This article was published in 1989 Baseball Research Journal
In the latest edition of an ongoing SABR project, researchers tabulated a banner year for Willie Wells, Rube Foster, and other Negro-league immortals.
LATIN AMERICANS called Willie Wells “Diablo”- the Devil. In 1930 he showed why.
The little shortstop hit .404 to lead the western clubs in hitting. (Bill Terry led the white majors with .401; it would have been exciting to see the two compete in the same league.)
Willie also slugged 14 homers, the best in the West, though second to big George (Mule) Suttles, his St. Louis Stars’ teammate who hit 20 splitting his season between St. Louis and New York. A short left-field fence in St. Louis aided both men.1
Wells was also tops in doubles, hits, and total bases, and second in stolen bases. His 17 steals were two more than his close friend and teammate, Cool Papa Bell, and one behind the league leader, Terris McDuffie of Birmingham.2
These figures were compiled by a team of researchers, in and out of SABR, who scoured hundreds of box scores in both black and white newspapers of that year. Although some games will be forever missing from the record, we believe these to be the definitive totals, as complete as they will ever be.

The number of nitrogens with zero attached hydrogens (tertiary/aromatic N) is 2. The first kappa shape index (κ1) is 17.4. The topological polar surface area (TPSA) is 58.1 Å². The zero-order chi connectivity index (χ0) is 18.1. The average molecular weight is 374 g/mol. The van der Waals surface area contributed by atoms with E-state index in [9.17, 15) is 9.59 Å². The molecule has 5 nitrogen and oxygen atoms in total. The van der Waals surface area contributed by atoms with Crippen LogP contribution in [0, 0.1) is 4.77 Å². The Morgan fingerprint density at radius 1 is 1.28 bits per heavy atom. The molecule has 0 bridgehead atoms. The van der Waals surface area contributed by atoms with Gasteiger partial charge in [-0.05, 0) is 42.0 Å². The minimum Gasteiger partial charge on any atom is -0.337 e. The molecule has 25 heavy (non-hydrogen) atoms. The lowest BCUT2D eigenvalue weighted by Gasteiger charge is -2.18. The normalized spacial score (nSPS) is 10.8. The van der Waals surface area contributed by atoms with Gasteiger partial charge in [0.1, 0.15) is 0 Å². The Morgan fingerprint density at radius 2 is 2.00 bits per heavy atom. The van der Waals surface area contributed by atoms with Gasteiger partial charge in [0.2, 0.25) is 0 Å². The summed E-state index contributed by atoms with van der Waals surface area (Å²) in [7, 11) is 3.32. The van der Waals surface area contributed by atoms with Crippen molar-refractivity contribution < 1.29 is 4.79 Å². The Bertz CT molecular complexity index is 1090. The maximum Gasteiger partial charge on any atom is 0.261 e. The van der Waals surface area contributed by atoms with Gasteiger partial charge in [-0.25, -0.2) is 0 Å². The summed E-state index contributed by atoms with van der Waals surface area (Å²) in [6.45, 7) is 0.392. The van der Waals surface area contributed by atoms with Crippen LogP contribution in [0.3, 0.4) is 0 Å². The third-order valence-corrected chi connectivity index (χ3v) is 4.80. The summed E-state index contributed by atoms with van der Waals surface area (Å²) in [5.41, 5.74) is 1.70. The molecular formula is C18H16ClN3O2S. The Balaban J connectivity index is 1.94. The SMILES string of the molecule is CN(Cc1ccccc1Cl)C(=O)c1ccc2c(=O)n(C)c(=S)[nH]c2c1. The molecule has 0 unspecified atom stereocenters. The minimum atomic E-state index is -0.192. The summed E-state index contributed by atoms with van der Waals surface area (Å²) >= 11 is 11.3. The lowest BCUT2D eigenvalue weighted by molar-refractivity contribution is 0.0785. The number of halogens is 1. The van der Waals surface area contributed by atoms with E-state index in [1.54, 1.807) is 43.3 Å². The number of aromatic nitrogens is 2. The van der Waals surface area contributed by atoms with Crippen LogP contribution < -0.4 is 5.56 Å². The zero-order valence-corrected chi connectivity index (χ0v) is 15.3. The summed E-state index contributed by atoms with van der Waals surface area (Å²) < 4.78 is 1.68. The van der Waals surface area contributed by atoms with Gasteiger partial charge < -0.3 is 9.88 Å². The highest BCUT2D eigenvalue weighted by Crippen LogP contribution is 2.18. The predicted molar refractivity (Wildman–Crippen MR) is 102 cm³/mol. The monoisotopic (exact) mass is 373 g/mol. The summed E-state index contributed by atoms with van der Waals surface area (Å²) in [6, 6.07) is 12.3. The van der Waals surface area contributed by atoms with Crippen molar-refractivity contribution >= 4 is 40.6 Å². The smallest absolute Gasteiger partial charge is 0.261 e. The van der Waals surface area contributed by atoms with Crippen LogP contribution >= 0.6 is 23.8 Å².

This is part of an on-going project, under editor Dick Clark, to compile the most compete statistics possible for the Negro leagues, whose stats were rarely published, and, when they were, were often inaccurate. The 1921 Negro National League stats were published in the 1985 “Baseball Research Journal.”
We have counted all league games in 1930, about 60 games per team. We have also counted additional games, about 10 or so per team against other top black clubs, such as the independent Homestead Grays. This gives us two sets of figures – league games and total black games. (We did not, however, count contests against white semipro clubs.)
In league games only, rookie Herman (Jabbo) Andrews of Memphis and Birmingham was the batting champ with .399 to Wells’ .397. (If Jabbo or Willie had known how close they were to .400, they might have sat out some games or dropped a few bunts, as Ty Cobb, Roger Hornsby, and others had been known to do, to top the goal.) And Andrews and Dale Alexander are the only batting champions ever traded midway through the season. Andrews remained in the black leagues for 13 years but never approached his 1930 performance again.
Among the pitchers, Eggie Hensley of first-place St. Louis edged Big Bill Foster of the Chicago American Giants as the biggest winner in the West. Hensley was 17-6, compared to Foster’s 16-10 with a sixth-place team overall.
Foster was the younger brother of Hall-of-Famer Rube and is considered by many the best lefty in Blackball annals3. In addition to managing the American Giants, he was also the strikeout king that year, with 134 in 199 innings.
Satchel Paige, who jumped to the East for the first half of the season, finished with a 9-4 record for fifth-place Birmingham. (He was 3-1 at Baltimore for 12-5 overall.)